The Legal Corner: Electronic Contracts and Signatures

Even our security alarm contracts are moving forward into the digital age. Various electronic signature platforms (like DocuSign, for example) permit us to download our contract forms into an electronic platform and then send those contracts electronically to our customers and obtain electronic signatures from our customers. However, are these electronic signatures valid and enforceable? The short answer is YES, as long as you adhere to a few basic rules. Here is the analysis and our recommendations:

For a court of law to enforce a contract, there must be a bargain in which there is a manifestation of agreement between contracting parties generally consisting of an offer by one and the acceptance of it by the other.

Our contract laws permit freedom of contract. That principle rests on the idea that it is in the public interest to allow parties broad powers to govern their business affairs, and allocate their risks, through legally enforceable contracts.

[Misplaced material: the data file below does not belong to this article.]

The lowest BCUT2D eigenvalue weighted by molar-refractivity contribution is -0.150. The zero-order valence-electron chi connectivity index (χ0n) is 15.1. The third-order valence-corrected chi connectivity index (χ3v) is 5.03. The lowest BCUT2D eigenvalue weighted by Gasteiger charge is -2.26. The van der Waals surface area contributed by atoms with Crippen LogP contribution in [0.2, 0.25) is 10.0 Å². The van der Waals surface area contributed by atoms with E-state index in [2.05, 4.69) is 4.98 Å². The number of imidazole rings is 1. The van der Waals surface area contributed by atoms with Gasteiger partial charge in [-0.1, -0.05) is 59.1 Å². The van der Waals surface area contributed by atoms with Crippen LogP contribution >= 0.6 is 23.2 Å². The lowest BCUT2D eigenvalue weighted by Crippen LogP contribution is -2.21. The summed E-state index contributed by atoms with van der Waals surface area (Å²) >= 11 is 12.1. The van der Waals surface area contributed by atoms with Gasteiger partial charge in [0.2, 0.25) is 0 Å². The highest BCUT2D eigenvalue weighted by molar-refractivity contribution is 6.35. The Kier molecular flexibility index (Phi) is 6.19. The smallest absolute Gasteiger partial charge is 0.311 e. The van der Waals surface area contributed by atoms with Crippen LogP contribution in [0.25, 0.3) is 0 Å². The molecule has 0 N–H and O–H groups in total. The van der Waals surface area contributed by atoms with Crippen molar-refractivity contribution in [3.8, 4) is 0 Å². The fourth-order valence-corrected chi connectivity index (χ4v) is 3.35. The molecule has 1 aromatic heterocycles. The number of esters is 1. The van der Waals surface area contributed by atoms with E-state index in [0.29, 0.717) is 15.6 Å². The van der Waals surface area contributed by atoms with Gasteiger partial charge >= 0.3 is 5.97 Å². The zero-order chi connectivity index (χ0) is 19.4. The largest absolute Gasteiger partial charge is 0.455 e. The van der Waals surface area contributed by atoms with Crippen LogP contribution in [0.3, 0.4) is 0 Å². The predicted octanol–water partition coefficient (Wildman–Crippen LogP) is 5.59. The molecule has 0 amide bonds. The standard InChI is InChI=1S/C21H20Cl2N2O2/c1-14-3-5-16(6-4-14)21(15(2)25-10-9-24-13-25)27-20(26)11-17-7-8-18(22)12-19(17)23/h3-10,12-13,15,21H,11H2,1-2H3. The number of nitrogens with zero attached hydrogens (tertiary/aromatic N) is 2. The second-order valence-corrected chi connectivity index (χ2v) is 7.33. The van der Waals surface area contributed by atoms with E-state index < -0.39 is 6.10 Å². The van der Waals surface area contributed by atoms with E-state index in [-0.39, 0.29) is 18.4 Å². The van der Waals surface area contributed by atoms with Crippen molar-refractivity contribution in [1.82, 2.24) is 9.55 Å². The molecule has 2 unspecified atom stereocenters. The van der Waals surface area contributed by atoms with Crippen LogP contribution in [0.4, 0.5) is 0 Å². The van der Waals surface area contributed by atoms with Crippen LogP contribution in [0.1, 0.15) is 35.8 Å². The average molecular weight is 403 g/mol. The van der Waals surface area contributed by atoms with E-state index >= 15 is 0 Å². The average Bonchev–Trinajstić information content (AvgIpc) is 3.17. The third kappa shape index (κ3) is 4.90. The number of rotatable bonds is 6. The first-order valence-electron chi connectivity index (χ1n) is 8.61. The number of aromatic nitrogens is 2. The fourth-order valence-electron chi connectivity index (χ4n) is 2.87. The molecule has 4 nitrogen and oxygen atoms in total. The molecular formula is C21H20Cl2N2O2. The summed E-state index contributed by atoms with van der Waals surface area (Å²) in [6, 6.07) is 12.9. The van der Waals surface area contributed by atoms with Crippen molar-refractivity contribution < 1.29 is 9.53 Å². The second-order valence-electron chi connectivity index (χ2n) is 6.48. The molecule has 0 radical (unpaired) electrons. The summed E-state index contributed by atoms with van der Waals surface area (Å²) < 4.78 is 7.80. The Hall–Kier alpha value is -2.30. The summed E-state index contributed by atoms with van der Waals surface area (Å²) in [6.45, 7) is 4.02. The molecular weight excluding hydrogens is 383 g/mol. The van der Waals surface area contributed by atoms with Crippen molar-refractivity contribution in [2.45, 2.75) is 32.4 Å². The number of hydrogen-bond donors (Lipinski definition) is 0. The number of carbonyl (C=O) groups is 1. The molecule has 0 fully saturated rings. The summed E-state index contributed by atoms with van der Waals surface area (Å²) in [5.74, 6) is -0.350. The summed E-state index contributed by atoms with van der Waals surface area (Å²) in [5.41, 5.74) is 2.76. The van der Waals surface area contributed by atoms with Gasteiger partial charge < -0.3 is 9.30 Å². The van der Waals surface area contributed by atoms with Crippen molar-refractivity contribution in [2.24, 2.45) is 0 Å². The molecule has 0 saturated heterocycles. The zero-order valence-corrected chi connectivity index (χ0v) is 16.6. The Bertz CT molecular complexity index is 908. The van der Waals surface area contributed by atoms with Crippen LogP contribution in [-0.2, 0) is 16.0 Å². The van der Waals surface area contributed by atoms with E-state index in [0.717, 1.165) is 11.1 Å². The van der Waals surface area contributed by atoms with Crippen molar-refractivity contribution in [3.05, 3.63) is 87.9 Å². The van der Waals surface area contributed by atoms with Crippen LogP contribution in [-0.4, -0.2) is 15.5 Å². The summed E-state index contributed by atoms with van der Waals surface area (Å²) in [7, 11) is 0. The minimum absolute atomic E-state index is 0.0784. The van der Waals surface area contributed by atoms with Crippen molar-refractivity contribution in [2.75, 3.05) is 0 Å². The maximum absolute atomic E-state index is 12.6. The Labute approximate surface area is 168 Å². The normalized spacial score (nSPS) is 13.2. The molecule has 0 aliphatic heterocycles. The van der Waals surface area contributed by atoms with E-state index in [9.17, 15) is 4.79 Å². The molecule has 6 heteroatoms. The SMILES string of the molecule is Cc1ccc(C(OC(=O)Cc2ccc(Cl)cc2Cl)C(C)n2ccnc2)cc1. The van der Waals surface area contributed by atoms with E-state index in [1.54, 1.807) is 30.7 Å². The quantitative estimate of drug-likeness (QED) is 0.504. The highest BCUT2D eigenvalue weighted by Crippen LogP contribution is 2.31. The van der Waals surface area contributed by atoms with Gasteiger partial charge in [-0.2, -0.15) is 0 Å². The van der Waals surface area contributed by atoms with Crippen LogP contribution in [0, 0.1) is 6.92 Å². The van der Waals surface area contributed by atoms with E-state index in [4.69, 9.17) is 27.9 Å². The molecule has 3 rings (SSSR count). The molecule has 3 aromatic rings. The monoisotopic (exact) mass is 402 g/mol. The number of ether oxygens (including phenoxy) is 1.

In this day and age, electronic contracts (also known as “clickwrap agreements”) are commonly respected and enforced by our courts based on these basic principles of freedom of contract. Our courts have found that the formation of contracts over the internet have not fundamentally changed basic contract law or the requirements for enforceability.

However, most courts do require customers to click an “I agree” or “I accept” box and/or electronically sign by typing the customer’s name or with a stylus pen on the electronic contract as a requirement for enforceability. Our courts hold that this clicking or signing shows the manifestation of the customer’s agreement and intent to be bound to the terms and conditions covered by the electronic contract.

So YES, you may use electronic contracts and obtain electronic signatures from your customers with confidence that our courts will generally enforce them, so long as you use an electronic signature platform which requires the customer to click an “I agree” or “I accept” box and/or electronically sign the contract by typing the customer’s name or with a stylus pen.

MICHAEL J. REVNESS, ESQ., is the founder of and a founding partner at the law firm of KURTZ & REVNESS, P.C. Please contact me at (or 610-688-2855), or visit us at, if I can be of assistance with the drafting security alarm contracts, purchase or sale of security alarm accounts or other related security industry legal services.


This article is for information purposes only and does not constitute, and should not be relied upon as, legal advice.